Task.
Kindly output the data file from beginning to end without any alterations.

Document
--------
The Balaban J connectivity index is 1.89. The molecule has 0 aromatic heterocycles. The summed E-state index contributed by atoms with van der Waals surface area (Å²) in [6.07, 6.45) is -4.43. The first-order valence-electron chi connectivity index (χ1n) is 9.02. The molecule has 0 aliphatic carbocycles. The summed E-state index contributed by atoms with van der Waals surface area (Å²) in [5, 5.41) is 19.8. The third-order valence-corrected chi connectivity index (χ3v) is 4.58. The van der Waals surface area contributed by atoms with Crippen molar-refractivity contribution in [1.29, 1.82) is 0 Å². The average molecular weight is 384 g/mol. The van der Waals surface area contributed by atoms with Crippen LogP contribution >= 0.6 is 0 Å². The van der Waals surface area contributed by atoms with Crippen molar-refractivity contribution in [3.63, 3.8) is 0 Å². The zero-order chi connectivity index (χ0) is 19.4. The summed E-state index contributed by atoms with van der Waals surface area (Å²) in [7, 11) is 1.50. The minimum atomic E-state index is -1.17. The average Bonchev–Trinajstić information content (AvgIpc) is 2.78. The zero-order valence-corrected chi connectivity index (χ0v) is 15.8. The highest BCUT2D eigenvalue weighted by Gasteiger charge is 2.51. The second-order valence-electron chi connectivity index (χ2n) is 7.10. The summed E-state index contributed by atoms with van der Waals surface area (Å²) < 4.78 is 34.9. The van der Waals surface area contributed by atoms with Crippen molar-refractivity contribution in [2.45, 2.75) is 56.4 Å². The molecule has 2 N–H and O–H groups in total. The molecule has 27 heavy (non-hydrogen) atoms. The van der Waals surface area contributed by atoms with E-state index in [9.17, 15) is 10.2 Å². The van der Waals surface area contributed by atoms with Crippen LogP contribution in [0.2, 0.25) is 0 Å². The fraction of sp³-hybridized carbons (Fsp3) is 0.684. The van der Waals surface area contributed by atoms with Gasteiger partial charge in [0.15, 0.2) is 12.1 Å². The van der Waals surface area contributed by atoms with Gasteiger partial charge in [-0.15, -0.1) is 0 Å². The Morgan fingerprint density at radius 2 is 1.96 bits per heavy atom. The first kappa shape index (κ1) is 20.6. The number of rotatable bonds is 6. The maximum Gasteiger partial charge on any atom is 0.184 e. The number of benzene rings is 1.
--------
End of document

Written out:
The Balaban J connectivity index is 1.89. The molecule has 0 aromatic heterocycles. The summed E-state index contributed by atoms with van der Waals surface area (Å²) in [6.07, 6.45) is -4.43. The first-order valence-electron chi connectivity index (χ1n) is 9.02. The molecule has 0 aliphatic carbocycles. The summed E-state index contributed by atoms with van der Waals surface area (Å²) in [5, 5.41) is 19.8. The third-order valence-corrected chi connectivity index (χ3v) is 4.58. The van der Waals surface area contributed by atoms with Crippen molar-refractivity contribution in [1.29, 1.82) is 0 Å². The average molecular weight is 384 g/mol. The van der Waals surface area contributed by atoms with Crippen LogP contribution >= 0.6 is 0 Å². The van der Waals surface area contributed by atoms with Crippen molar-refractivity contribution in [3.63, 3.8) is 0 Å². The zero-order chi connectivity index (χ0) is 19.4. The summed E-state index contributed by atoms with van der Waals surface area (Å²) in [7, 11) is 1.50. The minimum atomic E-state index is -1.17. The average Bonchev–Trinajstić information content (AvgIpc) is 2.78. The zero-order valence-corrected chi connectivity index (χ0v) is 15.8. The highest BCUT2D eigenvalue weighted by Gasteiger charge is 2.51. The second-order valence-electron chi connectivity index (χ2n) is 7.10. The summed E-state index contributed by atoms with van der Waals surface area (Å²) < 4.78 is 34.9. The van der Waals surface area contributed by atoms with Crippen molar-refractivity contribution in [2.45, 2.75) is 56.4 Å². The molecule has 2 N–H and O–H groups in total. The molecule has 27 heavy (non-hydrogen) atoms. The van der Waals surface area contributed by atoms with E-state index in [9.17, 15) is 10.2 Å². The van der Waals surface area contributed by atoms with Crippen LogP contribution in [0.2, 0.25) is 0 Å². The fraction of sp³-hybridized carbons (Fsp3) is 0.684. The van der Waals surface area contributed by atoms with Gasteiger partial charge in [0.15, 0.2) is 12.1 Å². The van der Waals surface area contributed by atoms with Gasteiger partial charge in [-0.15, -0.1) is 0 Å². The Morgan fingerprint density at radius 2 is 1.96 bits per heavy atom. The first kappa shape index (κ1) is 20.6. The number of rotatable bonds is 6. The maximum Gasteiger partial charge on any atom is 0.184 e. The number of benzene rings is 1.